It took 3 planes, an overnight visit in a dodgy Indonesian airport hotel, and a 13 hour boat trip, but the southern area of Raja Ampat was worth the hike to get there! Whilst the easier to access parts of Raja Ampat are showing early signs of a yet another remote paradise soon to be taken over by the tourist dollar, the remoteness of the south is providing fabulous protection from the inevitable decline that happens when masses of tourists move into an area.
The archipelago is thought to contain the richest marine biodiversity on our planet. Positioned between the Indian and Pacific Oceans, and the meeting of four tectonic plates, has contributed to this diversity. The reefs are also relatively resistant to coral bleaching and disease.
The marine life and landscapes we kayaked around for 10 days were mind boggling, crystal clear, blue water, calm, protected lagoons, massive limestone, weather-worn rocks, carnivorous plants, wild seas and currents, sea turtles, reef sharks, too many fish to name….One of the highlights was swimming through a dark and majestic limestone cave with just our head torch (think Jenolan caves without the kitsch coloured lighting)….I did hear later that salt water crocodiles had previously been spotted in the cave…that could have made for an interesting full stop to my mortal existance!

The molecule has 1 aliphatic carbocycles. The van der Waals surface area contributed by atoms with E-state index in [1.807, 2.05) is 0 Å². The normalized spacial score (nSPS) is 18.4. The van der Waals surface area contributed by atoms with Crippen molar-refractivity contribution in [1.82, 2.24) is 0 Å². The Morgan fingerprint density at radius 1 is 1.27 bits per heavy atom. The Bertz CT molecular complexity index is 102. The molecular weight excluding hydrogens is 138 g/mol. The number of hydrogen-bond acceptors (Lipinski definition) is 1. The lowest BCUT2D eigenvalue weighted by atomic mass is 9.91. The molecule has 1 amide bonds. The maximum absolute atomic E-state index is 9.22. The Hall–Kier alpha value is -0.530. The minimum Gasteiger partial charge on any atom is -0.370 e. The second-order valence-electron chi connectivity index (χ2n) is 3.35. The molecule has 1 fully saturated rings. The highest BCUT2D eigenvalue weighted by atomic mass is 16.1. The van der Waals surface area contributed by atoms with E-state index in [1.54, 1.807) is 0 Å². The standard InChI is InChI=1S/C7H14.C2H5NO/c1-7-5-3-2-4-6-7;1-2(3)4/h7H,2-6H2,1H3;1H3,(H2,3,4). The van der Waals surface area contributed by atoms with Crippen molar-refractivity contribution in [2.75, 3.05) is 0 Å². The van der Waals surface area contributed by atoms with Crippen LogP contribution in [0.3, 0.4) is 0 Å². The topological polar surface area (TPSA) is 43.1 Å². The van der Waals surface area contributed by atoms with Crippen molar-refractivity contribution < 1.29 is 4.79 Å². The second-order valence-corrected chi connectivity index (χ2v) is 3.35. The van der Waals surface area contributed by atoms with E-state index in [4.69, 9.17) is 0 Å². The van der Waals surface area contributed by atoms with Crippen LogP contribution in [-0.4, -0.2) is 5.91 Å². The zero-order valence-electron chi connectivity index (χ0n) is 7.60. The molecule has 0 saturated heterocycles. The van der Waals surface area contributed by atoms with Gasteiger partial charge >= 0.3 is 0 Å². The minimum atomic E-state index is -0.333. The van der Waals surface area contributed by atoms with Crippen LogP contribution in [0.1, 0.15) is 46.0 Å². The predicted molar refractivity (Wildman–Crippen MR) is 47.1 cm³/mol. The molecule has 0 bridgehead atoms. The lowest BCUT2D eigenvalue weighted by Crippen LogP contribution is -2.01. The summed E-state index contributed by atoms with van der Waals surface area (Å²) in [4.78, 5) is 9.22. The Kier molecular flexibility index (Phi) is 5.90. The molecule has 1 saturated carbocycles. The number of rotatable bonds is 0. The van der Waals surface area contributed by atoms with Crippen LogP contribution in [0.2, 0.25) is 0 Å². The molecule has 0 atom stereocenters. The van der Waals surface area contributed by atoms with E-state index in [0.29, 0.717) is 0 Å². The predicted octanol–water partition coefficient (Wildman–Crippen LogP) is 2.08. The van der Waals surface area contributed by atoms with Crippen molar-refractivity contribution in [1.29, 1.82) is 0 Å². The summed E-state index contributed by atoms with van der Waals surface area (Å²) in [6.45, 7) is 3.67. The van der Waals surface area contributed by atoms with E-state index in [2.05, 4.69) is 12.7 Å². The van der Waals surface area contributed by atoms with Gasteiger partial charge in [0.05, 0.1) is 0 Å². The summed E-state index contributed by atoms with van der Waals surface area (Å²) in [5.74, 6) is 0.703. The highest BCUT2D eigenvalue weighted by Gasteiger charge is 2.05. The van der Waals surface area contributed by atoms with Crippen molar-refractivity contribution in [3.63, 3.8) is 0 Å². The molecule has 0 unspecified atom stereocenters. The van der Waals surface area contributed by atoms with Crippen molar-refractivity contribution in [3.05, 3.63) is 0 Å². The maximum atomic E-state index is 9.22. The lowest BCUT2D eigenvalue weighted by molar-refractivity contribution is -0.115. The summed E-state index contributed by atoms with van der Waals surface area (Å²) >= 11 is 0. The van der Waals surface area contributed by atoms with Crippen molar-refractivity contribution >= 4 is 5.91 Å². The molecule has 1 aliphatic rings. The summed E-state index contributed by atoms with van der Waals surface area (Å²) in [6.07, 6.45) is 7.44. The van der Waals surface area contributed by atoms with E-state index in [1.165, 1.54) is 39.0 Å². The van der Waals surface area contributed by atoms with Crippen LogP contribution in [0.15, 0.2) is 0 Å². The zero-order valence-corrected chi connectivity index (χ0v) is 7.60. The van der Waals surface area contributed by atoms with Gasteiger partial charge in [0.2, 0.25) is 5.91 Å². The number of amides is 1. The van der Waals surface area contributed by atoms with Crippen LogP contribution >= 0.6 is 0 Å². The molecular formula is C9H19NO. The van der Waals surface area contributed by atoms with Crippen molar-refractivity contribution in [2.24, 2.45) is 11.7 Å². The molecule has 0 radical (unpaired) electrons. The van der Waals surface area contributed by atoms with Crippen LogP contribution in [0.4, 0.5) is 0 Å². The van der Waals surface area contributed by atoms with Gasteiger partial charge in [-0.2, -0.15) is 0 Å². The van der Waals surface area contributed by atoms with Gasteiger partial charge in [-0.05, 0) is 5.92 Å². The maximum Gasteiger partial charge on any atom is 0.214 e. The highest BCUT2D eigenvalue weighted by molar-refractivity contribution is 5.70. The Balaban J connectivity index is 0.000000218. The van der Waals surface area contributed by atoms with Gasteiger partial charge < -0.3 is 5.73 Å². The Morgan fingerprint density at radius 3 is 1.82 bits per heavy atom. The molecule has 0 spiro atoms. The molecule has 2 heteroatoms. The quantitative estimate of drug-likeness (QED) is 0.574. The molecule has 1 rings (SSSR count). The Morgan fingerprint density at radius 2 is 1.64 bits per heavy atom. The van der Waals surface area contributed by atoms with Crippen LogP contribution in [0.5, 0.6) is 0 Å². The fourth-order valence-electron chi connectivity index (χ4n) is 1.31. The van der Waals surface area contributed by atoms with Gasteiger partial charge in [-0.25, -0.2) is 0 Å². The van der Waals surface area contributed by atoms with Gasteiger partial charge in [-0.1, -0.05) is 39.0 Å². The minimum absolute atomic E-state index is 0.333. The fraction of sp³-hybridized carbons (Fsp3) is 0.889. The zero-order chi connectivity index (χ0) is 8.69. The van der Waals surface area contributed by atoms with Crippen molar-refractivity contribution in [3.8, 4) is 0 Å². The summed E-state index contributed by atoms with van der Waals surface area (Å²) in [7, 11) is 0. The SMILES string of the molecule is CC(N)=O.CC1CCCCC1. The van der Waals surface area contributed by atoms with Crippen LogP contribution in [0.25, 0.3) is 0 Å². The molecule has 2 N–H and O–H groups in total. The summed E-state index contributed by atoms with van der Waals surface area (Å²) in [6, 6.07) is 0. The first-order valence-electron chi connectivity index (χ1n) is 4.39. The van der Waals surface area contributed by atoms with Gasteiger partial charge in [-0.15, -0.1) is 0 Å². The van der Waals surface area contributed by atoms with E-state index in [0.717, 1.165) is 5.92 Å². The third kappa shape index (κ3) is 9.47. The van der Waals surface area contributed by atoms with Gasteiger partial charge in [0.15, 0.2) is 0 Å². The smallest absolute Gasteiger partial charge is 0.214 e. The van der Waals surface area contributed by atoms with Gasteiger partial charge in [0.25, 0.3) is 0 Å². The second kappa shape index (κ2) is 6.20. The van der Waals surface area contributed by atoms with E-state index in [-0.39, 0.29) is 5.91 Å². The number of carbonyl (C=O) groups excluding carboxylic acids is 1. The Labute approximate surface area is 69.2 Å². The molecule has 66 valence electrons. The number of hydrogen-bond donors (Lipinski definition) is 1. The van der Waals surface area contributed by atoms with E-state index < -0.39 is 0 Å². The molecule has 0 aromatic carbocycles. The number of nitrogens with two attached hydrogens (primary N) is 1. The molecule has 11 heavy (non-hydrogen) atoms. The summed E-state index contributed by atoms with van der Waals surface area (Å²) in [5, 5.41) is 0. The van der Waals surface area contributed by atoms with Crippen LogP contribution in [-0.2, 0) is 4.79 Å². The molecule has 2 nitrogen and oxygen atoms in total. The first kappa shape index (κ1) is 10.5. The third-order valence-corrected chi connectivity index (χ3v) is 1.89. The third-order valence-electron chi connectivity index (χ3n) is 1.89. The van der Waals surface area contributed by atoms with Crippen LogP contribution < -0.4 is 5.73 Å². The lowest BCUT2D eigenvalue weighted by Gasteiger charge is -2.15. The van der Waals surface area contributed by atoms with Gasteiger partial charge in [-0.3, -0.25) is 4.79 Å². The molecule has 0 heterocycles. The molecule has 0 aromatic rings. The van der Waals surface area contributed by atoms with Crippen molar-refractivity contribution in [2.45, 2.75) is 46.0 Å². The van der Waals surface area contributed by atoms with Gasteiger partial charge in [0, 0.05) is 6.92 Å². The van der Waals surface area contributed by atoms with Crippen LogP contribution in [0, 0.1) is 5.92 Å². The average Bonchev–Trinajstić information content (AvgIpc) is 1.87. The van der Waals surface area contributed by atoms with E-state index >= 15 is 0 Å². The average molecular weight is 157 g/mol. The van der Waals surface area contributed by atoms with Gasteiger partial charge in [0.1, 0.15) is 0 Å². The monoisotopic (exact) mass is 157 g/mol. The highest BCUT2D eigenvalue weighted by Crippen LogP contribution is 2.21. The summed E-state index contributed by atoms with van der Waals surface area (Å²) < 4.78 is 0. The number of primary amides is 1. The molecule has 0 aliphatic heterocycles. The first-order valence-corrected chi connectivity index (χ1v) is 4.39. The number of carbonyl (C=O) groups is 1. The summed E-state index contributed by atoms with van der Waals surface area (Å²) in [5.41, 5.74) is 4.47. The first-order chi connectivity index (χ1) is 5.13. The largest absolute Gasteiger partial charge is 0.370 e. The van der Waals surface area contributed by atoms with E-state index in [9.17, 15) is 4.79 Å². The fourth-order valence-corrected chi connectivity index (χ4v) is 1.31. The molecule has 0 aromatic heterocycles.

Sadly, even in this remote and beautiful part of the planet is being inundated with plastic brought in by the currents. On most of our kayak day trips, we collected plastic to be brought back to the ship. This would then be returned to the local recycling plant that had been setup. The Misool Foundation is a great organisation which is doing it’s bit to help keep the reefs clean. The trip was inspiring and left me with lots of food for thought…. as well as a few ‘plastic souvenirs’ which I’ll be using to make work for an upcoming group exhibition opening 5th July 2018. ‘Sea Shape reflects on our relationship with the sea. Artists will work with discarded plastics and marine debris in response to the changing shape of our seas, and the way we live in our urban environments.